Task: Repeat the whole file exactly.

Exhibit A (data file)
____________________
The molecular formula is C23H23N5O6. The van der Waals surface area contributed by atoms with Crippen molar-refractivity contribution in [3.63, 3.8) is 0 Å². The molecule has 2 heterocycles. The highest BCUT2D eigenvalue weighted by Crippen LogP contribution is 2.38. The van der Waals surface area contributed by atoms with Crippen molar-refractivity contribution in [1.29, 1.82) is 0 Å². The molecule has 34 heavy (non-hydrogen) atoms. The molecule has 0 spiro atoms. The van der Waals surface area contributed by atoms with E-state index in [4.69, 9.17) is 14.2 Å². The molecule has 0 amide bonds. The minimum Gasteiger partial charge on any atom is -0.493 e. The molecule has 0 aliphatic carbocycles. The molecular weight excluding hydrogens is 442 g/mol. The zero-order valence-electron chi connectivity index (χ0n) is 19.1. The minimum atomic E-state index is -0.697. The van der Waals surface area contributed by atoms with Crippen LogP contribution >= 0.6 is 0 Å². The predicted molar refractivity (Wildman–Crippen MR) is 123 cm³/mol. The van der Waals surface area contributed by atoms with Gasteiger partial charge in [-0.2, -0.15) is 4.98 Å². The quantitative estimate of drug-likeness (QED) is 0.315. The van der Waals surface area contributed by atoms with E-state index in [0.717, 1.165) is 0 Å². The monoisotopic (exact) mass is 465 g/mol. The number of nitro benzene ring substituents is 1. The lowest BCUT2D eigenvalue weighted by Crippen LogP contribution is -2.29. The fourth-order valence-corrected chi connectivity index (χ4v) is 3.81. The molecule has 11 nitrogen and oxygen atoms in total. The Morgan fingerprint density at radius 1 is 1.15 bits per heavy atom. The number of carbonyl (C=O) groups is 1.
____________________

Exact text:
The molecular formula is C23H23N5O6. The van der Waals surface area contributed by atoms with Crippen molar-refractivity contribution in [3.63, 3.8) is 0 Å². The molecule has 2 heterocycles. The highest BCUT2D eigenvalue weighted by Crippen LogP contribution is 2.38. The van der Waals surface area contributed by atoms with Crippen molar-refractivity contribution in [1.29, 1.82) is 0 Å². The molecule has 34 heavy (non-hydrogen) atoms. The molecule has 0 spiro atoms. The van der Waals surface area contributed by atoms with E-state index in [4.69, 9.17) is 14.2 Å². The molecule has 0 amide bonds. The minimum Gasteiger partial charge on any atom is -0.493 e. The molecule has 0 aliphatic carbocycles. The molecular weight excluding hydrogens is 442 g/mol. The zero-order valence-electron chi connectivity index (χ0n) is 19.1. The minimum atomic E-state index is -0.697. The van der Waals surface area contributed by atoms with Crippen LogP contribution >= 0.6 is 0 Å². The predicted molar refractivity (Wildman–Crippen MR) is 123 cm³/mol. The van der Waals surface area contributed by atoms with Gasteiger partial charge in [-0.2, -0.15) is 4.98 Å². The quantitative estimate of drug-likeness (QED) is 0.315. The van der Waals surface area contributed by atoms with E-state index in [0.717, 1.165) is 0 Å². The monoisotopic (exact) mass is 465 g/mol. The number of nitro benzene ring substituents is 1. The lowest BCUT2D eigenvalue weighted by Crippen LogP contribution is -2.29. The fourth-order valence-corrected chi connectivity index (χ4v) is 3.81. The molecule has 11 nitrogen and oxygen atoms in total. The Morgan fingerprint density at radius 1 is 1.15 bits per heavy atom. The number of carbonyl (C=O) groups is 1.